Platform and palisade
The platform was enclosed by two concentric circles of poles (or timber piles) driven into the bottom of the lake. In some parts, this outer defence stood as far as 50 m (160 ft) from the platform. The entire construction was about 250 m (820 ft) in diameter. The palisade and the platform had openings in the northwest part of the construction to allow boats in and out. Analysis of vertical posts show that the water surface is at approximately the same height when the Bulverket was built as it is today, but that the depth of the water has decreased due to sedimentation. The sedimentation layer is 0.5 to 1 m (1.6 to 3.3 ft) on the site.
The Bulverket was not surveyed and built as a single unit, but rather one caisson at a time. Some of these caissons were linked by making rectangular holes in the ends of the vertical logs, stacking the logs on top of each other and driving a horizontal pole about 20 cm × 10 cm (7.9 in × 3.9 in) through the holes. The caissons were approximately 4 m (13 ft) high and covered with a flooring that rested 1 m (3.3 ft) above the water.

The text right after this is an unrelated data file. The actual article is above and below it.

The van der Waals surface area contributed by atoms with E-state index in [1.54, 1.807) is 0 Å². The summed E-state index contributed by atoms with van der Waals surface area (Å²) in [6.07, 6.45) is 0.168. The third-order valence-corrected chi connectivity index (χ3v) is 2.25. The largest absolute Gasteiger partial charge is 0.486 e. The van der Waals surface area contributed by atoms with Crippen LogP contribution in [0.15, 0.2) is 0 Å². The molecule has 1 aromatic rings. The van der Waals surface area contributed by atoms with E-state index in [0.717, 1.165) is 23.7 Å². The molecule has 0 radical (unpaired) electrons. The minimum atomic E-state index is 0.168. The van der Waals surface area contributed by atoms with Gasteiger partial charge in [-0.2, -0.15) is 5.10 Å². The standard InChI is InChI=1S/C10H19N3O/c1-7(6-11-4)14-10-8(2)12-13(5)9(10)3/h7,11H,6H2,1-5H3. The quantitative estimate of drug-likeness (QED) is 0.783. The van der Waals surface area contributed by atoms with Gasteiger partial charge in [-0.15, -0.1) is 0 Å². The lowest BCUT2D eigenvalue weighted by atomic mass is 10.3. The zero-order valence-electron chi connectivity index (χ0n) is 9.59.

The houses were built using different methods such as post-and-plank, log house technique and palisade walls. Construction details found at the site indicates that the houses were approximately 3 m × 3 m (9.8 ft × 9.8 ft). A total of about 25,000 logs, mostly pine, were used to build the Bulverket. This equals approximately 50 ha (120 acres) of forest. Studies of the construction show that it was built in a relatively short period of time, perhaps no less than a year. This would have required about 100 men to work on the site. Given the amount of organization needed for such a project and that the farms around Lake Tingstäde could not spare all of their workers for the construction, most of northern Gotland must have been involved in the work.